Best screws to use in MDF subflooring?

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  #1  
Old 05-03-14, 10:48 PM
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Best screws to use in MDF subflooring?

I live in a 1993 Redman mobile home (much nicer all around than the carpenter-ant-damaged, mold/rodent/dryrot infested stickbuilt house that was on the property) and for some reason there's a heat vent in the middle of the kitchen floor. This is not a convenient spot at all, and when I remodel the kitchen I plan on blocking it off.

Problem is, the MDF subflooring is week around the vent, and I need to put something underneath the floor to harden it up (one side is chipped according to my husband). I have no problem getting the wood pieces underneath the opening, and know to screw through the underlayment into the wood, but wonder what would be the best screws to use? Coarse thread...what?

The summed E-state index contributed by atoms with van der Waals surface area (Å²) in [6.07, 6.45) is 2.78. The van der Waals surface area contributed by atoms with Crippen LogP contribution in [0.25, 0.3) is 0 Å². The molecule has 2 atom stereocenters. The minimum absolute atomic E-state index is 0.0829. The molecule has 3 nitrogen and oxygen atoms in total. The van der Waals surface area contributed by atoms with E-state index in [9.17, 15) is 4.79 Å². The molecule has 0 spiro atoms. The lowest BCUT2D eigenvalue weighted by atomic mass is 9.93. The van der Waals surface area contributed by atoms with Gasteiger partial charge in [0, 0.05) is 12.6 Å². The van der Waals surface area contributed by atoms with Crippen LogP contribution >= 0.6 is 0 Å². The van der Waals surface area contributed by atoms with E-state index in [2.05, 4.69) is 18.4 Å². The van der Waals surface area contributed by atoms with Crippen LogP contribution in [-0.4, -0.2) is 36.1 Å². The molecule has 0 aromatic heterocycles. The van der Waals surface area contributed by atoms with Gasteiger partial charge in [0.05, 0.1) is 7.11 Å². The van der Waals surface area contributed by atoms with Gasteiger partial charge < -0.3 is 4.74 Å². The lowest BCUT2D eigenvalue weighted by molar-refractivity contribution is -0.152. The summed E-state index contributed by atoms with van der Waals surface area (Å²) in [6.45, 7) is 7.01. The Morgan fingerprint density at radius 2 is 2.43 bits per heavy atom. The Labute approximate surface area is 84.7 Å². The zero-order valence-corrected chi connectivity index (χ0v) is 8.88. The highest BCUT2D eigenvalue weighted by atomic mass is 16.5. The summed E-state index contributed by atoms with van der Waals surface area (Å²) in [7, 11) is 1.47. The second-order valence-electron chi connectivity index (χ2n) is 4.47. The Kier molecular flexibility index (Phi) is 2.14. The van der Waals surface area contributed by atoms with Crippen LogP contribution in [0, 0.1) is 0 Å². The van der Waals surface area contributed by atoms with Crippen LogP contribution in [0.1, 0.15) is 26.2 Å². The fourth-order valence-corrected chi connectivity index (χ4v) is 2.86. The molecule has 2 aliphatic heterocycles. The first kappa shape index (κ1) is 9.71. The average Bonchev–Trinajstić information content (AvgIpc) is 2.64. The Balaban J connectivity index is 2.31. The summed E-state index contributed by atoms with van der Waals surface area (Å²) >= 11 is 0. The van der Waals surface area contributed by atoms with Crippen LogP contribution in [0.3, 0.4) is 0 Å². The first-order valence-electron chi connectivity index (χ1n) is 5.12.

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Old 05-04-14, 03:30 AM
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Welcome to the forums! The flooring is not MDF, but most likely either particle board or OSB. If you are abandoning the vent, you will need to remove the boot in its entirety to keep moist air from destroying whatever you plan on covering it with. Are you planning on relocating it to keep a balance of air in that area?

Once it is removed, you can screw a couple of 2x4 s under the floor from above, then place wood in the hole the thickness of the subflooring. What do you plan to do with the ugly patch?